After my homey tasting Frosties I met up with David and Amanda on the corner of their street and we strolled down to the meeting point to catch up with Danny and our tour guide.
|These excellent shots were taken by David|
The last stretch of the road was a bit nerve racking; the road surface went to hell. You couldn't really call them potholes, they were more like craters...and the road wasn't that level anymore. In fact it undulated like the ocean. Thanks to our four wheel drive we got through and pretty soon we came to the river. After a visit to an Asian loo (scary when it's hard to squat!) we found our boat and it's tiny female 'driver'. I felt a bit guilty sitting back while this petite woman powered us up the river. All the boats we encountered that were being rowed were operated by women, the men only drove the one's with the outboards.
|Our engine room...what a powerhouse...she moved the five of us without even raising a sweat.|
|These guys were roosting on the steps of a mausoleum|
|The cows seemed to enjoy a paddle|
|Gorgeous waterlillies studded the banks|
|Me, David, Zhung, Amanda and Danny - hand held shot!|
And then the climb proper began! It was actually a lot harder than I expected. I thought we were going to be climbing the slope but it was steps and they were a real challenge...but we slogged on. Ignoring the invitations of the many stall holders on the way we were intrigued to see small animals in cages as we climbed. I was more upset than intrigued. Especially when Zhung tapped one of the cages and scared the hell out of an already terrified squirrel. These animals are available to worshipers to buy, then release at the temple in order to accrue karma. It seemed problematic to me that Buddhists could torture animals when they won't kill or eat them.
|This little guy tugged at my heartstrings but I refuse on principal to contribute to animal cruelty...paying to release them will only encourage them being re-caught and resold.|
|This little guy actually came up for a scratch before collapsing on the ground.|
|After the scrawny chooks you see in Hanoi these little gems looked positively bursting with health.|
One of the women selling drinks made us all laugh out loud...she asked us to buy, we said no...she said 'Later, you come back to see me...my name is Minh. What is my name?'... 'Minh!' we chorused cracking up! What a saleswoman...if we were going to spend any money ever it would be with Minh!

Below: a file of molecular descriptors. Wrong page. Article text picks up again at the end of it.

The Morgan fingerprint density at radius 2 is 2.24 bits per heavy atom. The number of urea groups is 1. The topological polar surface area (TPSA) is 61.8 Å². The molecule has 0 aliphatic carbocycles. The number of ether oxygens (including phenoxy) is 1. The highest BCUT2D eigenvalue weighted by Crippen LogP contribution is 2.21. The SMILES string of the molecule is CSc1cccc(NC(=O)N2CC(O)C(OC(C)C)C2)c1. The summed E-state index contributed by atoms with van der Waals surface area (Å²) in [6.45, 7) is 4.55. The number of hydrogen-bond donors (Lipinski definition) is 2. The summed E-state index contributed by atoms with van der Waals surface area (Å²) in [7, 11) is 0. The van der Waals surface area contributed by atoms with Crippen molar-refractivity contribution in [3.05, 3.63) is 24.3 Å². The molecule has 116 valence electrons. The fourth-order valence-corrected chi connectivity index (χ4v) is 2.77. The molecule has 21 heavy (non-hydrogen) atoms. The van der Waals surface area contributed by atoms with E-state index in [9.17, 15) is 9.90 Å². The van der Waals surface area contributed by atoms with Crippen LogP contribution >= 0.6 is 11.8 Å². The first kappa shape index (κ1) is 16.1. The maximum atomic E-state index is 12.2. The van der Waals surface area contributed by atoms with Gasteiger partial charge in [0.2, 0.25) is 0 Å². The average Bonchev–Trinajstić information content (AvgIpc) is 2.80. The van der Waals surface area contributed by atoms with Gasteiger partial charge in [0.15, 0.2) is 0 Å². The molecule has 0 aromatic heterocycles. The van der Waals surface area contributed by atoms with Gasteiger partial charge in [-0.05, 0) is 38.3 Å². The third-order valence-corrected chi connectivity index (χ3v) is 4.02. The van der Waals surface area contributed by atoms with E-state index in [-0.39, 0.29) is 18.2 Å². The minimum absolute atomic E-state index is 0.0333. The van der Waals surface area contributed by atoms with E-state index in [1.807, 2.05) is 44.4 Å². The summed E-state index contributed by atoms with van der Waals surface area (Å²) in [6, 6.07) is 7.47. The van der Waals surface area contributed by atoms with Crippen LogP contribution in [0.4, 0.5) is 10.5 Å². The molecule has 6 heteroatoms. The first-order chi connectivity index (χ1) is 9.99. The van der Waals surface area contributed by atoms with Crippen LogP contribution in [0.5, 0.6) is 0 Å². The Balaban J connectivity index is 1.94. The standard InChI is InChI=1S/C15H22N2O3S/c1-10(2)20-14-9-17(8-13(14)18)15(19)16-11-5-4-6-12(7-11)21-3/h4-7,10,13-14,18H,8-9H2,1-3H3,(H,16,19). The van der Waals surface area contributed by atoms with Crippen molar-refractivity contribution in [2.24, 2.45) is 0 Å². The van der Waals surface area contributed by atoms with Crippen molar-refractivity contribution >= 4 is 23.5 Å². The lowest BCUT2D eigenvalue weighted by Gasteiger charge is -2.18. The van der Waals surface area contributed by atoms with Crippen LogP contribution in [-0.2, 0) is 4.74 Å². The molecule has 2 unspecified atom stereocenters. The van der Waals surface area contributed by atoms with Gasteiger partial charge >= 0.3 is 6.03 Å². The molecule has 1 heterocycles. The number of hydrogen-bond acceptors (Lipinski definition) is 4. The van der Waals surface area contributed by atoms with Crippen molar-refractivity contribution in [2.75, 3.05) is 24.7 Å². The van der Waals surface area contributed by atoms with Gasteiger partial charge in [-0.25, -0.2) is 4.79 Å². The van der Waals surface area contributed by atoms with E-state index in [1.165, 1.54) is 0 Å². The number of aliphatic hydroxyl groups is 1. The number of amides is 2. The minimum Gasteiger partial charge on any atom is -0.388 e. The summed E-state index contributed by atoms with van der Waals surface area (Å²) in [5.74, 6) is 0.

Chuckling quietly we continued up the seemingly endless mountain till we finally arrived at the top. They are building another pathway to accommodate the huge crowds that flock to worship at the pagoda during peak season.
|Danny, Amanda and Zhung|
|The best of things...|
|The worst of things...|
|In the middle of nowhere but notice the satellite dish.|
To get to the top was a real achievement as far as I was concerned. It was also worth it. The Perfume Pagoda is inside a huge cave. It's a well used temple where people come to offer alms and pray for what they need. As prayers go on continually there is no photography inside but here's a view from the top of the steps.
|After all the ups there comes the down...|
|The cave of the Perfume Pagoda|
Coming back down the mountain was not much easier than going up, but of course there was the chance to see Minh again. As we neared her stall we started calling out...'Minh, Minh.' like a bunch of demented schoolkids. But our Minh had a great sense of humour as well as good sales skills and she laughed with us. She sold us icy cold drinks...which I really needed by then and we went on our way content that we had supported the best candidate on the hill. I got some good shots of pretty stuff on the way and fairly quickly we got back to the base of the mountain where lunch would be served.
|Zhung and Danny on a rather nice stairway||.|
|We're not sure what Zhung was doing under here, we think sleeping...|
The trip had been a fascinating one as far as I'm concerned encompassing all of the very best about this complex country. The wonderful appreciation of history, spiritual life and human achievement alongside the woeful disregard for wildlife and the environment. Seeing the construction of intricate and thoughtful ways to convey the pilgrims to the Pagoda alongside the lack of forethought with the rubbish confounds me. But that's the conundrum that is Vietnam ...and for all that I still love it. Coming here could prove to be addictive.